December 05, 1977 12:00 PM

by James R. Gaines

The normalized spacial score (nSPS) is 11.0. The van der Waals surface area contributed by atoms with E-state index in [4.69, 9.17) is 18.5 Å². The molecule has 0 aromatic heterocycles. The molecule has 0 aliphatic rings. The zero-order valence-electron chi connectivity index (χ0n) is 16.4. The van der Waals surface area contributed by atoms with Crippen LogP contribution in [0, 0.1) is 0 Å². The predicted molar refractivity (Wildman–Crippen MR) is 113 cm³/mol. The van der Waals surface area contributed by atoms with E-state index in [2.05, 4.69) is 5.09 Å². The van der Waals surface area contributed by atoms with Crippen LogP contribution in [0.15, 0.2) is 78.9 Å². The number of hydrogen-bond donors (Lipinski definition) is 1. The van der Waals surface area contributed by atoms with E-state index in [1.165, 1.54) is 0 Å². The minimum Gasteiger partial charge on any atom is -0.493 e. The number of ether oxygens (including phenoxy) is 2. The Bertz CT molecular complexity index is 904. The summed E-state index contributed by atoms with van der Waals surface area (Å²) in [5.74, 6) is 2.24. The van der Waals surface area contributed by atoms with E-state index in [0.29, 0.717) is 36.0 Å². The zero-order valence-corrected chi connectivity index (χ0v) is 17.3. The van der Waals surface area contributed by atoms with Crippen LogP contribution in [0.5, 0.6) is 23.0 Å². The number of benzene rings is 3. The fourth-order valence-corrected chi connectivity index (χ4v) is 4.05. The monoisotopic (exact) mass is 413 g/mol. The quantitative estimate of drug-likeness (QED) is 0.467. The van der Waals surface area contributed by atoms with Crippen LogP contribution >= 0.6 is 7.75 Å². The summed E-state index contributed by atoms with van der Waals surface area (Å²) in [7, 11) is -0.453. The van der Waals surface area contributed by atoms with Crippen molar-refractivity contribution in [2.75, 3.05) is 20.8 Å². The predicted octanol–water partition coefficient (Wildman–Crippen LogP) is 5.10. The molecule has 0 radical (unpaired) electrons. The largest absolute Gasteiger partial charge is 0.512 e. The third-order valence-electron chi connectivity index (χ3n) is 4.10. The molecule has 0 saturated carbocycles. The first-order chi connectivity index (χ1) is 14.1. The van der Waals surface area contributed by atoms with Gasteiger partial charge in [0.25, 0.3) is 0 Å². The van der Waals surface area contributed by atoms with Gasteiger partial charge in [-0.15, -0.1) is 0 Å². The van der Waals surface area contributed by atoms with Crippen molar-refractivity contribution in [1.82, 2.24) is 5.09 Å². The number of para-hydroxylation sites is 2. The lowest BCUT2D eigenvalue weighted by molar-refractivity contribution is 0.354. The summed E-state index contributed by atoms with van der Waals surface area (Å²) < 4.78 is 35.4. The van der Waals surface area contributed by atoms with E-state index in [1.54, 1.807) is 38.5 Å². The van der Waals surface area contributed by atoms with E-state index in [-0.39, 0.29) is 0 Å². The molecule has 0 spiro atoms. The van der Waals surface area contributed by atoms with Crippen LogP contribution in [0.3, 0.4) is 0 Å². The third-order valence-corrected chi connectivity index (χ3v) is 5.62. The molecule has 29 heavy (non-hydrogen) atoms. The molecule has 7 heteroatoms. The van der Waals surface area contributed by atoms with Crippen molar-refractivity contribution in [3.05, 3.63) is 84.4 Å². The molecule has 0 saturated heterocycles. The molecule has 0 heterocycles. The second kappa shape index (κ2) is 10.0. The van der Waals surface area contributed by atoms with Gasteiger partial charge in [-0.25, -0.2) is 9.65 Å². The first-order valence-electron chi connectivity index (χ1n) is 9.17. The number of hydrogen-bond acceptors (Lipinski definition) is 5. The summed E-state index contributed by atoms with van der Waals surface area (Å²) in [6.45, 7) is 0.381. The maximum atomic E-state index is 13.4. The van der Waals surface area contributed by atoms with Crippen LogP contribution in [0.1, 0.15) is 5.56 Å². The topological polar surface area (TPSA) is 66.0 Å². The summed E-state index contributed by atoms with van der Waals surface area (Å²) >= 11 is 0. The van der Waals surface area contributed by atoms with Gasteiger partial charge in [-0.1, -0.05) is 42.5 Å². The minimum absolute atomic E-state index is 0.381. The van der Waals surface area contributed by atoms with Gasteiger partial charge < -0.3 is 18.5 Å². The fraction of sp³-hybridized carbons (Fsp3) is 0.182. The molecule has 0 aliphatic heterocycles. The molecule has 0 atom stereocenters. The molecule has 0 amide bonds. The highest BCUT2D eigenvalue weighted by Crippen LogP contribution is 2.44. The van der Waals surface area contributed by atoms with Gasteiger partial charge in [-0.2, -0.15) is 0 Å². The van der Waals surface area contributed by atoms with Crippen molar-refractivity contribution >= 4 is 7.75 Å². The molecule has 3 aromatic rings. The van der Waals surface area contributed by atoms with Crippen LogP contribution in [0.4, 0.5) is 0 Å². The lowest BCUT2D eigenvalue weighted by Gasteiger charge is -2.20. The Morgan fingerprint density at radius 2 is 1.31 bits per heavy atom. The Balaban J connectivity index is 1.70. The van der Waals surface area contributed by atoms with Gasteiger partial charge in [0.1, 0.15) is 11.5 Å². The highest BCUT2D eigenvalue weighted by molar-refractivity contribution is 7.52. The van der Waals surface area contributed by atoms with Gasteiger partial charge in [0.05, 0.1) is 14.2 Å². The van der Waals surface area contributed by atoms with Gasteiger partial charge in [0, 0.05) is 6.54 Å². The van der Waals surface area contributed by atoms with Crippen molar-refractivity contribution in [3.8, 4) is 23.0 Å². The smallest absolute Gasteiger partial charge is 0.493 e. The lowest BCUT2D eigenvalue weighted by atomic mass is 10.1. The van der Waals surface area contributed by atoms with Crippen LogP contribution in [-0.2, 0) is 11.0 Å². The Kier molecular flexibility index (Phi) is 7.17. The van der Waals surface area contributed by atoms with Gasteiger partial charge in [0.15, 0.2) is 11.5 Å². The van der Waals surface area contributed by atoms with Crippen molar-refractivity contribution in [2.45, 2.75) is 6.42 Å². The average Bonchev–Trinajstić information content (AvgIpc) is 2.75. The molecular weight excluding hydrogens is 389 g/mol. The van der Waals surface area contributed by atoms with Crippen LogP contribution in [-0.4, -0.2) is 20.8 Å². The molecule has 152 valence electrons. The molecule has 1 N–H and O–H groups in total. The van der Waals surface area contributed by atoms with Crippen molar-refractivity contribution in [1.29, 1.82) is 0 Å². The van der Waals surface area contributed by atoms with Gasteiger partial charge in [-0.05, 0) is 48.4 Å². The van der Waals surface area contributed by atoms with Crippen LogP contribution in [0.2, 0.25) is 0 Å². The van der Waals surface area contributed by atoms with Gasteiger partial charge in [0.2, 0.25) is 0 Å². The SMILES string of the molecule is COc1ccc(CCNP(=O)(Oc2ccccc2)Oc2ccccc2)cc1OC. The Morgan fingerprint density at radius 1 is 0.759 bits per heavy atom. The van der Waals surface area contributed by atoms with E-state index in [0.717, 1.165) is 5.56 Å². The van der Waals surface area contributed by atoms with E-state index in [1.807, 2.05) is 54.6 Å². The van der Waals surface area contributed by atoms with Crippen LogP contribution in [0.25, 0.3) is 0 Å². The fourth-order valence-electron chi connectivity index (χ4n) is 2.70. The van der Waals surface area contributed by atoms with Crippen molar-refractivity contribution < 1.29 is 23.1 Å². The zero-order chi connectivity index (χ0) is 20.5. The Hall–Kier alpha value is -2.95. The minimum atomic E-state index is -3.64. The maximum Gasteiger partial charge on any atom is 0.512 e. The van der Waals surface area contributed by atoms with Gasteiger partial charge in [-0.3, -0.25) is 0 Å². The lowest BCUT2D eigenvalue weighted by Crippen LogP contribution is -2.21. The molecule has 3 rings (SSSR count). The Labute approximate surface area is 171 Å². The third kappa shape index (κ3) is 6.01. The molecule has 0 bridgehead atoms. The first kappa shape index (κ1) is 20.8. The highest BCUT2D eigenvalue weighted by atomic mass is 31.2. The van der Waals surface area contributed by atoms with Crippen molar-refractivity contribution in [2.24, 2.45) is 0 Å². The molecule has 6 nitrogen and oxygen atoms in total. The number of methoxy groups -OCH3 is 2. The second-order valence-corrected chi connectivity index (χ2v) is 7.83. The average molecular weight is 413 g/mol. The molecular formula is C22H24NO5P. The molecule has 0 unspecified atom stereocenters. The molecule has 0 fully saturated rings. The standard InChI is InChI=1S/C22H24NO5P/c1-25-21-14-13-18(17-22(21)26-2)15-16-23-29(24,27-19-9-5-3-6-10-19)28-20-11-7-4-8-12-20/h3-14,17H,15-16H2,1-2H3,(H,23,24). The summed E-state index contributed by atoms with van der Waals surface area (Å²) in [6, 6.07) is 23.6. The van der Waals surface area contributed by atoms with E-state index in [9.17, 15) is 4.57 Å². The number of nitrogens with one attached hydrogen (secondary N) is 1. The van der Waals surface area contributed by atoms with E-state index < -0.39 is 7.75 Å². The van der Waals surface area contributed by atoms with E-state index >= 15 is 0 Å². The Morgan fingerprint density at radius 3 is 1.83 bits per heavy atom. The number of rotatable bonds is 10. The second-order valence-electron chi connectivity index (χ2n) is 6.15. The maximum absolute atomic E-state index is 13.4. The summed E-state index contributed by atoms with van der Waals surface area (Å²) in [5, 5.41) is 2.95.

“They needed the security the group gave them,” explains psychiatrist Alvan Barach, who had several Algonquin Round Table members as patients. “I saw that, and still do, as an index of how insecure they all were. One of the results was a terrible malice. Nearly all of them had a terribly malicious streak.” That quality makes Dorothy Parker, Robert Benchley, Heywood Broun, Alexander Woollcott and friends great fun to read about. The point that Gaines, a PEOPLE associate editor, makes—that the intense competition was destructive to the production of anything more than trivia—is serious, but his book is delightful. After all, these knights and ladies of the Algonquin Round Table are among the most quotable notables in American letters. The book is lavishly illustrated with photographs and decorations. (Harcourt Brace Jovanovich, $12.95)

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